Attracting Garden Pollinators – by Jean Vernon.

Book review and one copy to give away.

Published by White Owl, imprint of Pen and Sword Books

Published summer 2022

Hardback. £25

ISBN 1526711907

Please leave a comment at the end of the review if you would like to be put into the publisher’s prize draw for one copy of the book. Names will be chosen randomly.

Right by my front door, on a warm, sunny south-facing wall, we have a selection of bee ‘houses’ some home-made from cardboard tubes and garden canes, and some purchased at a local supermarket. These are a source of wonder and joy as clouds of solitary bees hatch out and start to forage in the front garden. Watching a new, baby bee hatching out of its winter cocoon is such an exciting and magical moment. Thanks to a new book on attracting pollinators to our gardens, I’ve been able to identify our bees. They are red mason bees; solitary bees that nest in wall cavities and readily use bee houses like ours. In Jean Vernon’s book I’ve learned these bees are fond of fruit tree nectar and pollinate apples, pears and other spring and summer-flowering trees. So I’m expecting a bumper crop of fruit this year. And I’ve learned these bees, like most solitary bees, do not sting, so there’s no danger to me or any visitors walking past the bees to get to the front door. Reading on, I learn that one way to help my bees is to leave a mud patch nearby so there’s plenty of material to seal their eggs cells. It’s completely calming and relaxing watching the bees going about their daily lives, and I want to do all I can to help them. It would be terrible to think of these bees emerging into the world and not finding anything nearby to eat. Jean points out that some solitary bees will only travel a few metres from their nests to find sustenance and they will starve if there’s not enough suitable plants flowering at the right moment.

Here’s a photo of a red mason bee in Jean’s book. (photo by Liam Olds).

Jean’s book is split into chapters on identifying and learning about specific pollinators such as butterflies, moths, bees, and hoverflies among others, and advice on which plants to grow to help pollinators.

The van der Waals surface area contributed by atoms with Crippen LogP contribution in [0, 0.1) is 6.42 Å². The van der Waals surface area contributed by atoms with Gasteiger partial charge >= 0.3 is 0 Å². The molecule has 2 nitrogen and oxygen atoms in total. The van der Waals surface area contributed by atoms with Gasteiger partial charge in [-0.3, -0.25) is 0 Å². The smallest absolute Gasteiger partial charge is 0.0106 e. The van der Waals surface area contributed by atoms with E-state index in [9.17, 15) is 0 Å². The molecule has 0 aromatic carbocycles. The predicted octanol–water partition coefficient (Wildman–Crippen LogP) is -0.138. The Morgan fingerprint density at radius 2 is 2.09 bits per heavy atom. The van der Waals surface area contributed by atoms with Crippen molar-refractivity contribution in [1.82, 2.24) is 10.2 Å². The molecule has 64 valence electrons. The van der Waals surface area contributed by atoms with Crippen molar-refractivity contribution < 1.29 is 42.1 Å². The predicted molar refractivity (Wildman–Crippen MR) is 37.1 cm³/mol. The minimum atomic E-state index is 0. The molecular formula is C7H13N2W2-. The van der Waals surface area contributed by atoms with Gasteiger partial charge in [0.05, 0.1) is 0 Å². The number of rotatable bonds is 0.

Hoverflies are amongst the types of pollinators highlighted in the book.
Butterflies and bees sharing the same plant.
Even small spaces can accommodate plants for pollinators. This year, I’ve taken Jean’s advice and planted my hanging baskets with calendula, lavender, nasturtium and marjoram.
Borage is one of the ‘plants for pollinators’ highlighted in the book.
Cosmos is another favourite of mine and it’s good to know it will provide food for pollinators all through summer from June to October. Flat daisy-like flowers are good because there’s plenty of room for several insects to land and feed at the same time.

Photo of Jean by Hannah McVicar.

If you’ve been listening to BBC Radio Leicester you’ll know that Attracting Garden Pollinators has twice been my Book of the Week. I’m happy to recommend such an easy to read and information-packed book. Jean writes in a friendly and accessible way. Her passion for nature and wildlife shines through and you can’t help but get caught up and carried along by her enthusiasm for the subject. Simple ways to help pollinators are suggested, and you don’t need a huge garden to make a difference. Even a windowbox or container can be a five star diner!

I wrote about Jean’s other best-selling book here:

https://bramblegarden.com/?s=Secret+lives+of+bees

Please leave a comment in the box below if you would like to enter the publisher’s prize draw for one copy of the book. Names will be randomly drawn. I will only contact you on this page and no payment of any kind will be asked for. Please be aware of scams. Please also feel free to leave a comment if you don’t want to be included in the draw. Just let me know.

Signed copies of both books are available from the author’s website here : https://thegreenjeanie.com/shop/

Thank you for reading my blog and book reviews. Are you growing any plants with pollinators in mind? Have you tried making a bee house? I was fascinated to read you can buy red mason bee cocoons to hatch out in your garden. Alternatively, invest in some special mason bee tubes and install them in a nesting box . You can replace the tubes each year to keep the nest free from pests and parasites.